Let no corrupting talk come out of your mouths, but only such as is good for building up, as fits the occasion, that it may give grace to those who hear. Ephesians 4:29
Now a teenager, my son is following his job description to a “T.” He pushes the boundaries, and pushes, until he breaks me. Between that, my raised expectations now that he’s older, and hormones (his and mine), I seem to be yelling at him a whole lot more than ever before. There are days when the tension in my house is pretty thick.
Unknowingly, he gave me a knife to cut it with the other day.
We were talking about a friend of his from school. He said his friend truly believes his parents hate him. I could have cried for this boy.
I then asked him if he felt that way about my husband and me. He responded, “No. I know you love me. But sometimes I feel like you’re out to get me.” Stunned, I had to take a moment to stifle the need to defend myself. This conversation wasn’t about me; it was about him. So I asked him to explain.
He went on to say that he feels like we pick at him, constantly. I took a minute to absorb that to see if it were true. I had to admit to him that he was right, but he wasn’t telling the whole story.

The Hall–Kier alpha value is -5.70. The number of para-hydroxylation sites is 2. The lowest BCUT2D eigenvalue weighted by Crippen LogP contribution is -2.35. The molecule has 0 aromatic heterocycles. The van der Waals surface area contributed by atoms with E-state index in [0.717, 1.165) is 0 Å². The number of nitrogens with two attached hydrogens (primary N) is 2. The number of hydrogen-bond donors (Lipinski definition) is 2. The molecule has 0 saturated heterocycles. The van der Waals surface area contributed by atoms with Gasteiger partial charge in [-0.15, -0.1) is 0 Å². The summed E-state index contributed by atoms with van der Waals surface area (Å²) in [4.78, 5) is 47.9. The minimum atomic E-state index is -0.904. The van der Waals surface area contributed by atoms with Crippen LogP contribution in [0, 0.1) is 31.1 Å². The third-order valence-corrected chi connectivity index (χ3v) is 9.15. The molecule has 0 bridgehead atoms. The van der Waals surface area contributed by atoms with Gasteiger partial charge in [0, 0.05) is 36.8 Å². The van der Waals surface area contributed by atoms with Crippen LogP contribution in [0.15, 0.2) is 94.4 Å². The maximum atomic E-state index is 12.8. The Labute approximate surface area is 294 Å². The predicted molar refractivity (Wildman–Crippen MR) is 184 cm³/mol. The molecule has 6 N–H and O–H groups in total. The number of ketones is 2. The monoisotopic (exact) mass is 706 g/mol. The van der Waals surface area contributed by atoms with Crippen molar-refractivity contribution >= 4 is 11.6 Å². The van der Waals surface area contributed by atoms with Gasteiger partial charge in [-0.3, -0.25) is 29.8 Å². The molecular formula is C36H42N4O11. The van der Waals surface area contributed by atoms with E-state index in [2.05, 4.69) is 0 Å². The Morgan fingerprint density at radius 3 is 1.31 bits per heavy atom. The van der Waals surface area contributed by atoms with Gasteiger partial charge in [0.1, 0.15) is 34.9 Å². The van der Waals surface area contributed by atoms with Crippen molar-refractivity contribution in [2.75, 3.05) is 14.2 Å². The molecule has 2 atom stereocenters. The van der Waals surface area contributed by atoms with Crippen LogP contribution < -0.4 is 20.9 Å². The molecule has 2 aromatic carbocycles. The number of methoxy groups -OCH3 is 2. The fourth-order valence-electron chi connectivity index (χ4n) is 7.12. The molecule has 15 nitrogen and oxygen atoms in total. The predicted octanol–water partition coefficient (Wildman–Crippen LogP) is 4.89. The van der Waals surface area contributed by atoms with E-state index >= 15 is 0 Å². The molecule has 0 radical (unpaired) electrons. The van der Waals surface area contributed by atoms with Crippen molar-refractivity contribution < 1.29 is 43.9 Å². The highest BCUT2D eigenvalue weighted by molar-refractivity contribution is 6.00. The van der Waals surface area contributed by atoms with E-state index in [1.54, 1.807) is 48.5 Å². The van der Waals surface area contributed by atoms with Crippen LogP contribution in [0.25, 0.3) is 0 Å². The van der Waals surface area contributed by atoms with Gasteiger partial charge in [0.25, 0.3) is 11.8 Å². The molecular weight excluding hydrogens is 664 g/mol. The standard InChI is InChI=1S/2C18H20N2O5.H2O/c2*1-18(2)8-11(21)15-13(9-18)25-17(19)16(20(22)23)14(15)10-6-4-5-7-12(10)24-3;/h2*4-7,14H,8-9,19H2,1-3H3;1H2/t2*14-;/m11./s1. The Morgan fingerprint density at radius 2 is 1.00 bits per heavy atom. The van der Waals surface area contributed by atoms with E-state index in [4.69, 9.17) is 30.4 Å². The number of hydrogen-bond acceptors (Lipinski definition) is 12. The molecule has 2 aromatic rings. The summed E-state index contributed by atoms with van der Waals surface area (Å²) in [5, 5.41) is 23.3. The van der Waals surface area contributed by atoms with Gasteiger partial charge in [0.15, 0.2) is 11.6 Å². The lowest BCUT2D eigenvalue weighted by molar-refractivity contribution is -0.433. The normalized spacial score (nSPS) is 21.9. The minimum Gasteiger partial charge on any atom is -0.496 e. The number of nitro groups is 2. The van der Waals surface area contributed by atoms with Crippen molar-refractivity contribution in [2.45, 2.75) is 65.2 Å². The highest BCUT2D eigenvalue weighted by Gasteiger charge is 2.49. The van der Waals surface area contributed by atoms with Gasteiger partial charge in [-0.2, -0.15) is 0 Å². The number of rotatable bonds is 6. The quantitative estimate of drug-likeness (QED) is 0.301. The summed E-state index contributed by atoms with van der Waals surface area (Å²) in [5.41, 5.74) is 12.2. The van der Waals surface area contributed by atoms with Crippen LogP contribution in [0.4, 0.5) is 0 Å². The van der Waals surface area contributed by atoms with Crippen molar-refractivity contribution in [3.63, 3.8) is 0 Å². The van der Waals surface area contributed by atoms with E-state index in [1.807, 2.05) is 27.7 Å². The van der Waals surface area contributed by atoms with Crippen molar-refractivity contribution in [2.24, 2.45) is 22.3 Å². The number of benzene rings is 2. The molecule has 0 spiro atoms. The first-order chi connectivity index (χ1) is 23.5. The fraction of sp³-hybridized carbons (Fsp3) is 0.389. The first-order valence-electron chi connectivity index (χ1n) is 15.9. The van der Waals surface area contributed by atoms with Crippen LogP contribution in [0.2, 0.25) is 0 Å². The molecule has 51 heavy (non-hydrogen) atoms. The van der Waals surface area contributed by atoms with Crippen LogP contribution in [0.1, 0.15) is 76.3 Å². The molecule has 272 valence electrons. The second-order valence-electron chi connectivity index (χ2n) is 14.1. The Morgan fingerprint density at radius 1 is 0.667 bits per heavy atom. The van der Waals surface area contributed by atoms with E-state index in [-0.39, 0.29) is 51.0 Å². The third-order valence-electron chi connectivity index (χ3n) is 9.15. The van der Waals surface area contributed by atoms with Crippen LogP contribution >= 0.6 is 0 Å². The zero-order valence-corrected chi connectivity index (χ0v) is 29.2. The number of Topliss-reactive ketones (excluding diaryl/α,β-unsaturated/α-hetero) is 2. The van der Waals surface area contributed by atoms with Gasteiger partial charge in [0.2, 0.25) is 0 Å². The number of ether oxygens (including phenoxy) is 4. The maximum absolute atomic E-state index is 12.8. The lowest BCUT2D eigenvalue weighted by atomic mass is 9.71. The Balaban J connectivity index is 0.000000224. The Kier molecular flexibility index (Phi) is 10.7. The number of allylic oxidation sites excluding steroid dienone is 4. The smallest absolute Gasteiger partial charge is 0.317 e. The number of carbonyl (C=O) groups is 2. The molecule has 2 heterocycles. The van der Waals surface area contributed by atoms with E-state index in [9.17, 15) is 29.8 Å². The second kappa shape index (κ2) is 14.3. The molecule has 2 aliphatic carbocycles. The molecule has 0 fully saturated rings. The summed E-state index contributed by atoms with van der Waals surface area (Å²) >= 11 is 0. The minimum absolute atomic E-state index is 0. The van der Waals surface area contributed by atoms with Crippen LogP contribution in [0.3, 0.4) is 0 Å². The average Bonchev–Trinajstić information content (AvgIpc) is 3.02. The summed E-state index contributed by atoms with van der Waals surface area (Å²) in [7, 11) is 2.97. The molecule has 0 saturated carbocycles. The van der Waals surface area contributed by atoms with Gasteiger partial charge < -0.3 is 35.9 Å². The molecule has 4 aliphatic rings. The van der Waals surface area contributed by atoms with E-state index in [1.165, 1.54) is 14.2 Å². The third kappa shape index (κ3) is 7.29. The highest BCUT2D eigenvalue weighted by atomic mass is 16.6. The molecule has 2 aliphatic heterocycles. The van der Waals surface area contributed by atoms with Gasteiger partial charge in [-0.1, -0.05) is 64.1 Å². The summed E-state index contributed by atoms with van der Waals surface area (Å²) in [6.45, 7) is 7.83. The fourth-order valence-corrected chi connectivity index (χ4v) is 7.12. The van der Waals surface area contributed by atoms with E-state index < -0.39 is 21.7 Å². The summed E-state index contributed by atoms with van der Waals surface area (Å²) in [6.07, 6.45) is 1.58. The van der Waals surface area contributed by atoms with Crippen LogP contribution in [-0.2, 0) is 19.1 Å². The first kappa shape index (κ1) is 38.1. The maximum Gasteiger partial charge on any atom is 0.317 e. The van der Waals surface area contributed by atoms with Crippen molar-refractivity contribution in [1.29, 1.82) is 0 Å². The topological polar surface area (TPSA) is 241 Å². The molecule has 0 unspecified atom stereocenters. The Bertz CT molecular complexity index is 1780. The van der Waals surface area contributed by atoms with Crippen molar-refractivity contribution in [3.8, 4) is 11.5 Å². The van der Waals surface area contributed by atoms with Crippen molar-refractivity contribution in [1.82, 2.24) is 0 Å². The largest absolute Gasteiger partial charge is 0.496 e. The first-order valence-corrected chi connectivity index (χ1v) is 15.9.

Now that I’m giving him more independence, he’s faltering more. Consequently, I have to correct him more. I definitely see how he feels picked at.
But what he failed to mention is I also compliment him on all the things he does right. I went on to remind him of the couple of compliments I had given him just that day. His response was, “Oh yeah. I forgot about those.”
Why is it we all dwell on the negative comments more than the compliments? Sadly enough, we do. I need to find a way to offset that.
I can’t control my son’s thought process or his emotions. But I can control what I say. I’ve already established that my love is unconditional. I think he knows that and truly believes it.
Now the message I need to convey is that I believe he’s a good person, no matter what. There is a difference. The first provides a foundation full of trust. The second provides inspiration to overcome bad choices and try harder the next time.
So the new lifeline I’ll be tossing him when he’s floating around in his sea of mistakes is: “I really do think you’re amazing, no matter what.” They’ll be the final words I say to him when an issue has been resolved and we’re having our apology hug. My hope is that because they’ll be the last words I say, they’ll echo the loudest in his mind, and in his heart.
Questions for Reflection:
* Am I having to constantly reprimand one of my kids lately?
* Is there a phrase I can say to him/her to offset the reprimand?